I wouldn't really recommend trying to find super-junior artists and programmers either, as you are just gonna complicate things with too many inexperienced people who don't know the ins and outs of everything

As was mentioned above, you have to start small and work your way up. If you can only find jr artists and programmers who are eager to join up, you all need to be on the same page and therefore "level up together" (start with the small projects). From there you'll learn just how difficult it can be even to just do something small, and then you can all grow from there. We did exactly this with our first game (made something that was verrrry simple) and it became much easier to plan how to make game #2, even though we ended up releasing it a whole year later than we'd've liked (still, it did get finished, though!)

Don't get discouraged, just realize that unless you have the money to power through things, a lot of patience and seriously hard work are going to be the major obstacles. If you truly want to do this, you can
08-05-2010, 04:35 AM
Joined: May 2009
Location: UK
Posts: 761
The problem is that programmers have ideas too and the iPhone is a platform where small teams (just about) have a (very slim) chance to succeed. Most experienced programmers are on the platform to make their ideas.

I've worked in games for over 20 years now and some of the biggest hits i've worked on (Populous and Magic Carpet) started as programming experiments. Others (Dungeon Keeper and the hugely underrated Battle Engine Aquilla) came from designers with a coding background from several previous games giving them an extremely good feel of what was possible.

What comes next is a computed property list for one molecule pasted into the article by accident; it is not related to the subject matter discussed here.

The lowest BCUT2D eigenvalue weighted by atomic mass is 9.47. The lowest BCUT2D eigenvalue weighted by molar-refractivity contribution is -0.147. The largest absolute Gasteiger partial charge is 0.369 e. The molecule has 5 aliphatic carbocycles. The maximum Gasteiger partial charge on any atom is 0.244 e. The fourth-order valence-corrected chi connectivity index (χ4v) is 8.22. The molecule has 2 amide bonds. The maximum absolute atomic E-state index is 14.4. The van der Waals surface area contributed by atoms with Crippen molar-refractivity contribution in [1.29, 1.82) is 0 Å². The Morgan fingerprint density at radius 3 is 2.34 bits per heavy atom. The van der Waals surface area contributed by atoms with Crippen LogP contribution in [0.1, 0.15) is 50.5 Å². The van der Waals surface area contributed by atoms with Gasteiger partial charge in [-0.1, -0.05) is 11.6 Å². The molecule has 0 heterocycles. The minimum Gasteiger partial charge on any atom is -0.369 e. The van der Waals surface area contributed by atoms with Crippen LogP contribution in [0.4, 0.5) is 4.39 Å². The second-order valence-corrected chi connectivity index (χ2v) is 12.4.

If your idea is really good, if it isn't a combination of a few other ideas and is based on a unique game mechanic rather than a story (I've lost count of the times someone has told me their 'game' idea and it's turned out to be a story...), you just might be able to convince programmers and artists to work on it but you will have an uphill struggle and, as you point out, you can't just talk about it in public because it could get stolen.

I really don't know what to suggest, I didn't set out to be so negative when I started this post but the only options I can think of is to pay for the game to be prototyped, if it's not the sort of game that can be quickly prototyped then i'm out of ideas.

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08-05-2010, 05:05 AM
Just to follow up on what Glenn has said. An idea in theory always sounds amazing, but in practice might not work. We get ideas written up with a basic design, and someone will prototype it. Some games get green lit for further development and some, when put to prototype, turn out to be not that much fun in practice, so they get put to one side. You don't need huge amounts of coding or art for a prototype. Placeholder graphics are fine. If the main game mechanic isn't fun to play at prototype stage, then adding loads of shiny graphics probably won't fix things.